OCD (Obsessive-Compulsive Disorder) is a common, chronic psychiatric disorder characterized by frequent and repetitive thoughts (obsessions) and/or feeling the need to continually perform specific, unnecessary actions (compulsions). The obsessions that those with OCD face can be a source of immense anxiety and pressure. The pressure and anxiety caused by these obsessions may only be relieved temporarily by performing compulsions. Compulsions are specific actions that a person with OCD believes they must repeat in order to relieve the stress brought on by an obsession. These actions can vary from one individual to another, however usually involve continually performing rituals that are seen as unnecessary or pointless to someone without OCD.
Types of OCD
The way OCD presents in a person can be as unique and exceptional as people themselves. Although there are no specific classifications or subtypes of OCD, symptoms and obsessions can be grouped into 4 different categories: cleaning and contamination, symmetry and ordering, forbidden thoughts, and hoarding. Most mental health professionals refer to these categories as symptom dimensions.
Cleaning and Containment
The symptoms in this dimension are characterized by persistent fears of illness, contamination, or general uncleanliness both physically and mentally. This will result in the compulsion to repeatedly clean items even if they are already clean or to get rid of items they see as “dirty.” Other compulsions such as unique washing rituals and cleaning a certain item a specific number of times are also symptoms associated with this dimension. These individuals may also take extreme measures to avoid what they see as possible sources of contamination.
Symmetry and Ordering
These symptoms are defined by an extreme preoccupation with symmetry and organization. People that fall in this category of symptoms may devote large amounts of time to arranging and rearranging items until they feel things are, in their mind, just right. They may also spend time performing repeated counting rituals ensuring that they have a specific number that they feel comfortable with. If a person with these symptoms finds that their things have become disordered, they may become extremely stressed and anxious. This is due to a belief that something negative may occur because something in their life is not perfect. These individuals may not only have a specific way of aligning objects, but may also seek symmetry in action as well. For example, if a person with this preoccupation was to get a cut on their right hand they might feel the need to have the same cut on their left hand.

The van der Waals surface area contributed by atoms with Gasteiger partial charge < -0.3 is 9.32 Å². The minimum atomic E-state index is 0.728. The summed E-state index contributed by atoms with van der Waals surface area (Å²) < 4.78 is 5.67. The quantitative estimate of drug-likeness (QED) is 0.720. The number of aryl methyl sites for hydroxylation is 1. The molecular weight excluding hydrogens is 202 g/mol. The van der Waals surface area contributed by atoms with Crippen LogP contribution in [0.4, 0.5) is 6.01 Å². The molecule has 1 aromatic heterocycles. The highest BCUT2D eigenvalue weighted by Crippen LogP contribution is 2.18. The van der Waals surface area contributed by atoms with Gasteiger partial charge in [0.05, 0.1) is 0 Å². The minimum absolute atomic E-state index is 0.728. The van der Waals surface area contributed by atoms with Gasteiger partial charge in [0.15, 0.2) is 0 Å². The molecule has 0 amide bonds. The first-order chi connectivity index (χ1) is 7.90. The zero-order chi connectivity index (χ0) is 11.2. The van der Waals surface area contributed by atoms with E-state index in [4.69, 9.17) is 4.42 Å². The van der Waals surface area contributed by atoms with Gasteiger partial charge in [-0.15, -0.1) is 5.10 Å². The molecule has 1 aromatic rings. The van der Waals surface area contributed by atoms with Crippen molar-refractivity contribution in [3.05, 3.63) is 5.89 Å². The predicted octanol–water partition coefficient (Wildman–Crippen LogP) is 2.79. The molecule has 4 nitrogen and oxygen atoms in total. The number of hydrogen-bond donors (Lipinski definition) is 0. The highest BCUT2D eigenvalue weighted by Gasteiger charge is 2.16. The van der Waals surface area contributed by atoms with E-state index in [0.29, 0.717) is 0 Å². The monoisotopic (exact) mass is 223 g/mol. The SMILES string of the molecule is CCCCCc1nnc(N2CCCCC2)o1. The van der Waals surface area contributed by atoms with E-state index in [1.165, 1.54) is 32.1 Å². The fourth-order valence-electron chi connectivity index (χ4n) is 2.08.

The symptoms associated with this dimension are characterized by overwhelming and intrusive thoughts that are often violent and/or sexual in nature. These thoughts are often followed by or associated with extreme feelings of shame and guilt. Individuals in this dimension are so distressed by their thoughts that they may seek constant reassurance from others that they are not “bad” or capable of doing “bad” things. They may also perform rituals or seek religious/moral extremes in order to “control” their thoughts.
The symptoms in this dimension are characterized by the persistent fear that throwing something away or having less of something will have negative consequences for them or someone they know. Individuals that fall in this dimension may collect multiples of the same item or may even keep an item that is potentially harmful. They may also feel the need to constantly take stock of all their belongings to ensure nothing has been lost. If they do lose an item, this could cause an extreme emotional response even if it was of little material or emotional value.
Causes of OCD
Experts have not been able to pinpoint the exact cause of OCD but there are certain factors that can increase the likelihood of a person developing the disorder. The first factor that can increase the likelihood of developing OCD is genetics. Studies have found that people who have a parent, sibling, or child that has been diagnosed with OCD are at an increased risk for developing it themselves. Environment can play a key role in the development of OCD. Some evidence has been found that there is a link between trauma and the presentation of OCD symptoms.
Treatment for OCD
Most mental health professionals recommend treating OCD with various forms of therapy and in some cases medication. Both group and individual therapy have proven to help mitigate the symptoms associated with OCD. Our Team at LAT has developed a unique Intensive Outpatient Program (IOP) designed for individuals living with mental health conditions including OCD. Our IOP consists of individual and group therapy sessions utilizing evidence-based and experiential modalities to provide every client with the tools and skills needed to help manage their illness, unlearn damaging behaviors, and ultimately build structure and meaning in their lives.
Contact Life Adjustment Team
At LAT we’re dedicated to helping individuals reach their highest potentials. Our practice is based on 40 years of experience in community-based mobile psychiatric rehabilitation outreach, and the very best training, research and expertise in the health and behavioral fields. We believe that with the right kind of support, everyone can learn to lead more emotionally balanced, fulfilling lives, and our clinicians have the knowledge and experience to help you get there. Contact our Clinical Team today to get started!